> compatibility has once again been raise as it was with the introduction of
> the stereo disc ten years ago. Then, the problem centered largely around
> stylus-groove relationships and considerations of trackability; this time
> the problem is mainly concerned with the way a pair of stereo channels
> combine to yield a suitable mono channel.
> Author: Eargle, J. M.
> E-lib Location: (CD aes3) /jrnl6877/1969/6797.pdf
> available at www.aes.org
> -- Tom Fine
> ----- Original Message -----
> From: "phillip holmes" <[log in to unmask]>
> To: <[log in to unmask]>
> Sent: Tuesday, July 03, 2007 1:24 AM
> Subject: Re: [ARSCLIST] LP pressing question
>> I've been told by collectors and people that were in the business, that
>> test pressings were pressed in very low numbers, IE, 100-200 copies for
>> the musicians, A&R people, producer, big wigs, and the like. Every test
>> pressing I've seen had a plain white label with just the bare basics
>> typed or handwritten, and I only have 2 major label test pressings and
>> 3-4 "audiophile" test pressings. The jacket had a pasted on (typed or
>> handwritten) note with just the basics--tracks and artist stuff. If
>> anyone wants a picture, I'll send one. But it's impossible to confuse a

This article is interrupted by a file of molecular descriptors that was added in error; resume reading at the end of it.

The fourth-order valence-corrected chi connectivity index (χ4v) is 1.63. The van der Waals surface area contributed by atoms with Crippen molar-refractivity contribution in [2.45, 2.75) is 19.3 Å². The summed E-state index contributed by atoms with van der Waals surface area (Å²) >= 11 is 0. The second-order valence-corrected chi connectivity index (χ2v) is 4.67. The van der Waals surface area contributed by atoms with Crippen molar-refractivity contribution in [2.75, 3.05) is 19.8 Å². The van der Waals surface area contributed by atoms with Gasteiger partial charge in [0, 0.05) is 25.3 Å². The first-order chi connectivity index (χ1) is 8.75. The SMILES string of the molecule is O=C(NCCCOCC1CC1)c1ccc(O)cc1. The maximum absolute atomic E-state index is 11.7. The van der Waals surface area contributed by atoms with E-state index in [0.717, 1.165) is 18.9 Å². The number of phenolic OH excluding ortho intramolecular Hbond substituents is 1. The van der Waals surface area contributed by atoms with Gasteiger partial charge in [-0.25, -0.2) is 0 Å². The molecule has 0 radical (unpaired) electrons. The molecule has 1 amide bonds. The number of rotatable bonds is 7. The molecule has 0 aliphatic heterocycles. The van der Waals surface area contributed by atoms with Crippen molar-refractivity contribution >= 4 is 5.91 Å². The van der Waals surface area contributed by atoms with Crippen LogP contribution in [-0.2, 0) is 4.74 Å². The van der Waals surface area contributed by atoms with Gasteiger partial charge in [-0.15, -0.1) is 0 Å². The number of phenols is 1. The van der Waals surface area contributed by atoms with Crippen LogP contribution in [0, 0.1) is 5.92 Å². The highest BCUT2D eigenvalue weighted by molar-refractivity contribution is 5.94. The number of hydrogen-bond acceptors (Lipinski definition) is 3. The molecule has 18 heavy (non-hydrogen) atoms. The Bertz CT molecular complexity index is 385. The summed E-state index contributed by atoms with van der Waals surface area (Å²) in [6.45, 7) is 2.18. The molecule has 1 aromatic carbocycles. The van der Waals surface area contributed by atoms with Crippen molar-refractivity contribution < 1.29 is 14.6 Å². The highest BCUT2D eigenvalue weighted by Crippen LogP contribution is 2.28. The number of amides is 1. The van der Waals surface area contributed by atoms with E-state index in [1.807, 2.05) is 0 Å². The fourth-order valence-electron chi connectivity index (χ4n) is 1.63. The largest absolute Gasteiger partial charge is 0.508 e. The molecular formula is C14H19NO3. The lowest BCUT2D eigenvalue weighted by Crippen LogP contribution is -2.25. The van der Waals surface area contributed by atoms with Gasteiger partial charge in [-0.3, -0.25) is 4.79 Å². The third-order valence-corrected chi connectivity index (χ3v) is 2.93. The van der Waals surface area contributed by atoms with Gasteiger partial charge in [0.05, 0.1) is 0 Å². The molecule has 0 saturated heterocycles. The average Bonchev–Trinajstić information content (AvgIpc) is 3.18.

>> white label promo with a test pressing. Obviously, the idea of the test
>> pressing is to give fair warning about what's going to be on the record.
>> It supposedly gave the musicians the opportunity to sign off on the final
>> product, but this really was a micromanagement tool for the front office
>> types. I can imagine some imbecile in management spitting his coffee all
>> over the board room table while listening to Black Sabbath for the first
>> time. "Fairies wear boots? What the hell is this crap? Who signed
>> these bozos? I need to fire the A&R department".
>>> Tom Fine <[log in to unmask]> wrote: Why do most test pressings
>>> that I've heard sound better than a bought-in-store version of the LP?
>>> Did the plants do something special for the test pressing or use a
>>> "brewer's choice" biscuit compound or is it more a random chance of
>>> having a further-down-the-production-run copy in a store and thus worn
>>> stampers? Where I've been able to compare a master laquer to a test
>>> pressing to a bought-in-store version of the same cut/matrix/whatever,
>>> the test pressing usually sounds pretty darn close to the first cut but
>>> the production disk sounds inferior, usually lower s/n ratio and noisier
>>> surface. This was less true in the one case I've been able to compare
>>> all 3 for a modern LP reissue and I assume it's because a modern reissue
>>> that appears at retail will be pressed with more care on better vinyl
>>> and fewer copies will be made per stamper, but I might be wrong on that.
>>> In some older examples, late 50's and early 60's, the retail version
>>> vinyl seems to definitely be a different compound from the test
>>> pressing, which more resembles modern, "softer" quieter-playing
>>> -- Tom Fine
>>> Yahoo! oneSearch: Finally, mobile search that gives answers, not web